Boulder also will ask voters this fall to approve a three-year, 0.3 percent sales tax that would raise $27.6 million for cultural and safety-oriented projects. The package includes $3 million for University Hill, including irrigation for street trees, pedestrian-scale lighting and the creation of an "event street" on Pennsylvania Avenue near 13th Street that could be closed off for performances and festivals.

Concern if moratorium was extended

Councilman George Karakehian, who originally ran on the issue of Hill revitalization, said normally he would not support a moratorium, but in this case, a pause is appropriate.

"We are in the middle of lots of changes on the Hill and discussions with the university and major pieces of property possibly changing hands," he said. "I think a Hill plan at this point is appropriate. I don't know that we can come up with anything better than housing, which is a big issue, but I am willing to give it a run and see if there is something exciting we can come up with and maybe incentivize."

Councilman Andrew Shoemaker, who lives on University Hill, said the more narrow moratorium makes sense, though he wouldn't make up his mind until after a public hearing on Tuesday.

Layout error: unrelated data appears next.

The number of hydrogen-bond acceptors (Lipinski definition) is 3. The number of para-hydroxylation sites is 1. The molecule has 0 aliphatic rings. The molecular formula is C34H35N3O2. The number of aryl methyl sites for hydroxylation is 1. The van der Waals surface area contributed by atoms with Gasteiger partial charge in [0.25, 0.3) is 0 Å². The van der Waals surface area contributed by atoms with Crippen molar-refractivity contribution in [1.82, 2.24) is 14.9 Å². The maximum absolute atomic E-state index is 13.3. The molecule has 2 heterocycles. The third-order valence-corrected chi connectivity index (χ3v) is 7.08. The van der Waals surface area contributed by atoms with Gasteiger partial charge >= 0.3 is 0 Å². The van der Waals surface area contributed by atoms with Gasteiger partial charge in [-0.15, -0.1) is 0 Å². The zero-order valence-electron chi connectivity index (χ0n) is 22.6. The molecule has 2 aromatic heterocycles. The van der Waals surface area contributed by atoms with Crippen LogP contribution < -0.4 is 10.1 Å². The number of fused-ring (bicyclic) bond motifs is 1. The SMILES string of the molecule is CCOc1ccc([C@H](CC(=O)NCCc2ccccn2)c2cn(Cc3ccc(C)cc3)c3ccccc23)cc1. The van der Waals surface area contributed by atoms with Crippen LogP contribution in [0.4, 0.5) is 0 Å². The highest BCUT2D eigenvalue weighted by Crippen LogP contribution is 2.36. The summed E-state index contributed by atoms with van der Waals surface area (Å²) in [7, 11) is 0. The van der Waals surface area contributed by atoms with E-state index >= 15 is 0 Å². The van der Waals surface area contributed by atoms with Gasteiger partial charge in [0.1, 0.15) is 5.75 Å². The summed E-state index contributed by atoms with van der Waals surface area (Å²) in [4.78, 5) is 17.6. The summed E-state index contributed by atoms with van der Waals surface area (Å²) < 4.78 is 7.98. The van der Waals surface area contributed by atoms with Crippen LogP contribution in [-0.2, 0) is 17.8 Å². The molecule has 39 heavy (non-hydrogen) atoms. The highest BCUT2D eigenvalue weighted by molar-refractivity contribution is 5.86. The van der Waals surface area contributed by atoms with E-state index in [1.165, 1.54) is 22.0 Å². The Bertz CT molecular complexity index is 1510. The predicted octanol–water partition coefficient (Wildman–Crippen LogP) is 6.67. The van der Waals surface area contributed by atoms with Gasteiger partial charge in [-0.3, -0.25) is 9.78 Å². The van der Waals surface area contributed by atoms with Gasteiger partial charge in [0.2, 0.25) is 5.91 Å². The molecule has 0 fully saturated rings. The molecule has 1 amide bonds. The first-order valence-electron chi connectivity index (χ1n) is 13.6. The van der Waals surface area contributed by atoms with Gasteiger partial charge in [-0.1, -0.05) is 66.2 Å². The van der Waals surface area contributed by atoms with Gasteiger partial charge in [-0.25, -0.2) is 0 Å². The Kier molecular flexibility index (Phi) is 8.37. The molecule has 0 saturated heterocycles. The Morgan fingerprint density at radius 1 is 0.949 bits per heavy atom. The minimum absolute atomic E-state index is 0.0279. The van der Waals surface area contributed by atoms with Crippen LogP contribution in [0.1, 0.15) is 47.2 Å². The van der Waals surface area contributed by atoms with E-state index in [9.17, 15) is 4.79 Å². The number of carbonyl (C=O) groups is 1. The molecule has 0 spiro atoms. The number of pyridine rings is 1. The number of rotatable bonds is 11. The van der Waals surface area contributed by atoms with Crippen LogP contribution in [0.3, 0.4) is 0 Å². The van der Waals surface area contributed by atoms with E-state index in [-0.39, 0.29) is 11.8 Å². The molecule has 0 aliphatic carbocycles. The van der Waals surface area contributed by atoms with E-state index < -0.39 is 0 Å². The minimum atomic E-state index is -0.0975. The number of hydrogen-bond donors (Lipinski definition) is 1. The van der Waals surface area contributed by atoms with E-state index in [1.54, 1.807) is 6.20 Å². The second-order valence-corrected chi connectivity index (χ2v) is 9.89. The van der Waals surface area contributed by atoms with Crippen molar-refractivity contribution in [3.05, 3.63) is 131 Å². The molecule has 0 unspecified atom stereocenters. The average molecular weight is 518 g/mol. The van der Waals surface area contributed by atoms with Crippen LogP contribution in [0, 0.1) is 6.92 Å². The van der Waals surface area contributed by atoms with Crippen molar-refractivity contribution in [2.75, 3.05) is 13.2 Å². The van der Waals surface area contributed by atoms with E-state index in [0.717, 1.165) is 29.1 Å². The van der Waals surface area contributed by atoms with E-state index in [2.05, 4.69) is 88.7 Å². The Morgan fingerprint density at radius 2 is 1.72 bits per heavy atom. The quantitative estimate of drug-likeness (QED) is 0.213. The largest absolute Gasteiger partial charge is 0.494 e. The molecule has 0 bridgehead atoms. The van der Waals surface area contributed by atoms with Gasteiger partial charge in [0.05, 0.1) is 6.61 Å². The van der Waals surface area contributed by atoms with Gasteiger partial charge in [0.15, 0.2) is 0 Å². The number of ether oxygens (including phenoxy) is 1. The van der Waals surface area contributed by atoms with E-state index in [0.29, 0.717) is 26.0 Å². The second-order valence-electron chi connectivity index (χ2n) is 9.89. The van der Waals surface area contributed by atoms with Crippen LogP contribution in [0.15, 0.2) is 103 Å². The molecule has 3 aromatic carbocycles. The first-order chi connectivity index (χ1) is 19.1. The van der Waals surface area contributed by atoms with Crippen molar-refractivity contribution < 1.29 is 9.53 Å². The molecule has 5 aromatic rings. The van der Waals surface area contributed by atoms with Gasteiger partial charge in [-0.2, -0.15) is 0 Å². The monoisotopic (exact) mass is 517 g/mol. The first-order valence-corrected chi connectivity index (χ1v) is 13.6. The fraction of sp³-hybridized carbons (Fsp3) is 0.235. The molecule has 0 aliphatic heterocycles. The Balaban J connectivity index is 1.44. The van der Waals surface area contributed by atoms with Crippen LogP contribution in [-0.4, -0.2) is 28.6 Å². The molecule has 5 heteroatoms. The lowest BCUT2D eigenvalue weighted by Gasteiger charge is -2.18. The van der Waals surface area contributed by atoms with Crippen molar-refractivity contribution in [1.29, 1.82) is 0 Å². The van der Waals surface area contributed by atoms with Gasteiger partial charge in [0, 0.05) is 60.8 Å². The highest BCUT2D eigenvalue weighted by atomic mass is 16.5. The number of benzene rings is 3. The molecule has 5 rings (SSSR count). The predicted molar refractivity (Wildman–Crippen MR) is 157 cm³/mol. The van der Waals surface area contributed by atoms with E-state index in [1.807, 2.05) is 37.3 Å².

"I like the idea of narrowing the moratorium to the problem that has been expressed, and the problem is the market demand for residential and the market conditions forcing a certain product when we have a different long-term vision," he said. "It is a drastic measure, so making sure it is tailored to the problem and not overly inclusive is a good thing."

Boyers said that while he can work within the constraints of a seven-month moratorium, extending it further could deter investors.

"If this extends beyond March, it's going to really hurt me and also the Hill, I think," he said. "People will just look elsewhere."



Contact Camera Staff Writer Erica Meltzer at 303-473-1355 or